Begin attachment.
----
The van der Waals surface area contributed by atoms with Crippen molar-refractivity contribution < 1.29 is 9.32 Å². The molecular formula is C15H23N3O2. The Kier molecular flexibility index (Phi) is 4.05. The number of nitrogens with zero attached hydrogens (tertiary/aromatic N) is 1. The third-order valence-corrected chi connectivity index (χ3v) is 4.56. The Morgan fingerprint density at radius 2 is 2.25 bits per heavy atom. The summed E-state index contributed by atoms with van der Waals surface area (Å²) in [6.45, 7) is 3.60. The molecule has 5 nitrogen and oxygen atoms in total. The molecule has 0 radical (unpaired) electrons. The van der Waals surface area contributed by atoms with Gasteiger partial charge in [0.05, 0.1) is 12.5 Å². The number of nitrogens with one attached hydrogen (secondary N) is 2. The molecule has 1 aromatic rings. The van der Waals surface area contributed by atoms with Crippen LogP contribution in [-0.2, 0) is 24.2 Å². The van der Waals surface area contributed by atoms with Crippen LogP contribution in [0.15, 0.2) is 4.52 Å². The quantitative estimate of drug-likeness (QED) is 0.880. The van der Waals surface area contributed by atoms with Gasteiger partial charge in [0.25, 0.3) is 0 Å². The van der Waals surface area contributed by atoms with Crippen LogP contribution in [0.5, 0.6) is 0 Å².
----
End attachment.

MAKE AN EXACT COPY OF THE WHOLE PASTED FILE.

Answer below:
The van der Waals surface area contributed by atoms with Crippen molar-refractivity contribution < 1.29 is 9.32 Å². The molecular formula is C15H23N3O2. The Kier molecular flexibility index (Phi) is 4.05. The number of nitrogens with zero attached hydrogens (tertiary/aromatic N) is 1. The third-order valence-corrected chi connectivity index (χ3v) is 4.56. The Morgan fingerprint density at radius 2 is 2.25 bits per heavy atom. The summed E-state index contributed by atoms with van der Waals surface area (Å²) in [6.45, 7) is 3.60. The molecule has 5 nitrogen and oxygen atoms in total. The molecule has 0 radical (unpaired) electrons. The van der Waals surface area contributed by atoms with Gasteiger partial charge in [0.05, 0.1) is 12.5 Å². The number of nitrogens with one attached hydrogen (secondary N) is 2. The molecule has 1 aromatic rings. The van der Waals surface area contributed by atoms with Crippen LogP contribution in [-0.2, 0) is 24.2 Å². The van der Waals surface area contributed by atoms with Crippen LogP contribution in [0.15, 0.2) is 4.52 Å². The quantitative estimate of drug-likeness (QED) is 0.880. The van der Waals surface area contributed by atoms with Gasteiger partial charge in [0.25, 0.3) is 0 Å². The van der Waals surface area contributed by atoms with Crippen LogP contribution in [0.5, 0.6) is 0 Å².